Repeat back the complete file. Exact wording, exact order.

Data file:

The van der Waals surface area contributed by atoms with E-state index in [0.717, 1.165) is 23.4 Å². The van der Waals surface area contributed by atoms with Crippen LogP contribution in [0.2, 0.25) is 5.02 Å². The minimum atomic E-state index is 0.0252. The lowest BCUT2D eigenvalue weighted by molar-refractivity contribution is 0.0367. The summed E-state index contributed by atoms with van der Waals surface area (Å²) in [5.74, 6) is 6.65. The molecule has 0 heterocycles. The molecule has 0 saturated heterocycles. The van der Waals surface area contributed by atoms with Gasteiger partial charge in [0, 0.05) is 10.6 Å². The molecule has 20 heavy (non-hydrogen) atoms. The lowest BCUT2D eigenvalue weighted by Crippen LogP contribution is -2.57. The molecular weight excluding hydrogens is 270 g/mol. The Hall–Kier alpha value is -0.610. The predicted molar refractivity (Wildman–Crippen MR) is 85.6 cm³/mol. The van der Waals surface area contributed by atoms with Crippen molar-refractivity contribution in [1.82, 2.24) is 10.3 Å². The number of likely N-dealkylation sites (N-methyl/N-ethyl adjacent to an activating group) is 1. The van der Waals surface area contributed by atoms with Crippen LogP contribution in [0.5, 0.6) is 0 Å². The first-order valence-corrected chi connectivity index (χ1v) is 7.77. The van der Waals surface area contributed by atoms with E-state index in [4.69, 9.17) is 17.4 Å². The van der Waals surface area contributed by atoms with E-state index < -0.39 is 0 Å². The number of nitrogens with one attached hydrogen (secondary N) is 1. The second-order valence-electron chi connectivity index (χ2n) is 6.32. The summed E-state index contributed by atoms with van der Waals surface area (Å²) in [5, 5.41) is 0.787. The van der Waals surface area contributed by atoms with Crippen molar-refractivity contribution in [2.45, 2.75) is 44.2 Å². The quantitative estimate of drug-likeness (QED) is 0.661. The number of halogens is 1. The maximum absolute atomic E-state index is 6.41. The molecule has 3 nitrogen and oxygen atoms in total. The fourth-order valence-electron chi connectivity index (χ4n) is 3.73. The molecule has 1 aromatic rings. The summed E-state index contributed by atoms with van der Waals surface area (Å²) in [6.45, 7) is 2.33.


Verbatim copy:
The van der Waals surface area contributed by atoms with E-state index in [0.717, 1.165) is 23.4 Å². The van der Waals surface area contributed by atoms with Crippen LogP contribution in [0.2, 0.25) is 5.02 Å². The minimum atomic E-state index is 0.0252. The lowest BCUT2D eigenvalue weighted by molar-refractivity contribution is 0.0367. The summed E-state index contributed by atoms with van der Waals surface area (Å²) in [5.74, 6) is 6.65. The molecule has 0 heterocycles. The molecule has 0 saturated heterocycles. The van der Waals surface area contributed by atoms with Gasteiger partial charge in [0, 0.05) is 10.6 Å². The molecule has 20 heavy (non-hydrogen) atoms. The lowest BCUT2D eigenvalue weighted by Crippen LogP contribution is -2.57. The molecular weight excluding hydrogens is 270 g/mol. The Hall–Kier alpha value is -0.610. The predicted molar refractivity (Wildman–Crippen MR) is 85.6 cm³/mol. The van der Waals surface area contributed by atoms with Crippen molar-refractivity contribution in [1.82, 2.24) is 10.3 Å². The number of likely N-dealkylation sites (N-methyl/N-ethyl adjacent to an activating group) is 1. The van der Waals surface area contributed by atoms with Crippen LogP contribution in [0.5, 0.6) is 0 Å². The first-order valence-corrected chi connectivity index (χ1v) is 7.77. The van der Waals surface area contributed by atoms with E-state index in [4.69, 9.17) is 17.4 Å². The van der Waals surface area contributed by atoms with E-state index < -0.39 is 0 Å². The number of nitrogens with one attached hydrogen (secondary N) is 1. The second-order valence-electron chi connectivity index (χ2n) is 6.32. The summed E-state index contributed by atoms with van der Waals surface area (Å²) in [5, 5.41) is 0.787. The van der Waals surface area contributed by atoms with Crippen molar-refractivity contribution in [2.45, 2.75) is 44.2 Å². The quantitative estimate of drug-likeness (QED) is 0.661. The number of halogens is 1. The maximum absolute atomic E-state index is 6.41. The molecule has 3 nitrogen and oxygen atoms in total. The fourth-order valence-electron chi connectivity index (χ4n) is 3.73. The molecule has 1 aromatic rings. The summed E-state index contributed by atoms with van der Waals surface area (Å²) in [6.45, 7) is 2.33.